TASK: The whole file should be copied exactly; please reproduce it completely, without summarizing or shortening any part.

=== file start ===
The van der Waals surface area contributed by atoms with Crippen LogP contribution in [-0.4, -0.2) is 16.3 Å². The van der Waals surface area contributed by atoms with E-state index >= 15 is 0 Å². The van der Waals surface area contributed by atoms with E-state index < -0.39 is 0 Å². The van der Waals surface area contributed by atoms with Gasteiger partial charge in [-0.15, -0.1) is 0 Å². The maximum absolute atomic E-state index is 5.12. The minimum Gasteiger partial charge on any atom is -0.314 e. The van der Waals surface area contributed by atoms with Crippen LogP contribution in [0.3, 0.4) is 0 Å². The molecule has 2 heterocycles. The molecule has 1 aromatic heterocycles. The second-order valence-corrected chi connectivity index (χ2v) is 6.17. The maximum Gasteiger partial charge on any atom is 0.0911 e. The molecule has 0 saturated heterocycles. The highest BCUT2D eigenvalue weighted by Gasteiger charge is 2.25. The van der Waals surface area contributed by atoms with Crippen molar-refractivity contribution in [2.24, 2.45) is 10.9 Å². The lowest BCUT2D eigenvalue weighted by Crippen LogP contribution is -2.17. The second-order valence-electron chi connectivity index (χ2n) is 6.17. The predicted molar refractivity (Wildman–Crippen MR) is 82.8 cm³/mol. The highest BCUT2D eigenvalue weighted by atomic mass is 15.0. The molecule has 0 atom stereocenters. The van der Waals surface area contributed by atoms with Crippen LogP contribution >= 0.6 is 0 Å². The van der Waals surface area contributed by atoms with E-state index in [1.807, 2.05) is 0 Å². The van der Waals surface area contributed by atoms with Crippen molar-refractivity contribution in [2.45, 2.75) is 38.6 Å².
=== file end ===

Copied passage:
The van der Waals surface area contributed by atoms with Crippen LogP contribution in [-0.4, -0.2) is 16.3 Å². The van der Waals surface area contributed by atoms with E-state index >= 15 is 0 Å². The van der Waals surface area contributed by atoms with E-state index < -0.39 is 0 Å². The van der Waals surface area contributed by atoms with Gasteiger partial charge in [-0.15, -0.1) is 0 Å². The maximum absolute atomic E-state index is 5.12. The minimum Gasteiger partial charge on any atom is -0.314 e. The van der Waals surface area contributed by atoms with Crippen LogP contribution in [0.3, 0.4) is 0 Å². The molecule has 2 heterocycles. The molecule has 1 aromatic heterocycles. The second-order valence-corrected chi connectivity index (χ2v) is 6.17. The maximum Gasteiger partial charge on any atom is 0.0911 e. The molecule has 0 saturated heterocycles. The highest BCUT2D eigenvalue weighted by Gasteiger charge is 2.25. The van der Waals surface area contributed by atoms with Crippen molar-refractivity contribution in [2.24, 2.45) is 10.9 Å². The lowest BCUT2D eigenvalue weighted by Crippen LogP contribution is -2.17. The second-order valence-electron chi connectivity index (χ2n) is 6.17. The predicted molar refractivity (Wildman–Crippen MR) is 82.8 cm³/mol. The highest BCUT2D eigenvalue weighted by atomic mass is 15.0. The molecule has 0 atom stereocenters. The van der Waals surface area contributed by atoms with Crippen LogP contribution >= 0.6 is 0 Å². The van der Waals surface area contributed by atoms with E-state index in [1.807, 2.05) is 0 Å². The van der Waals surface area contributed by atoms with Crippen molar-refractivity contribution in [2.45, 2.75) is 38.6 Å².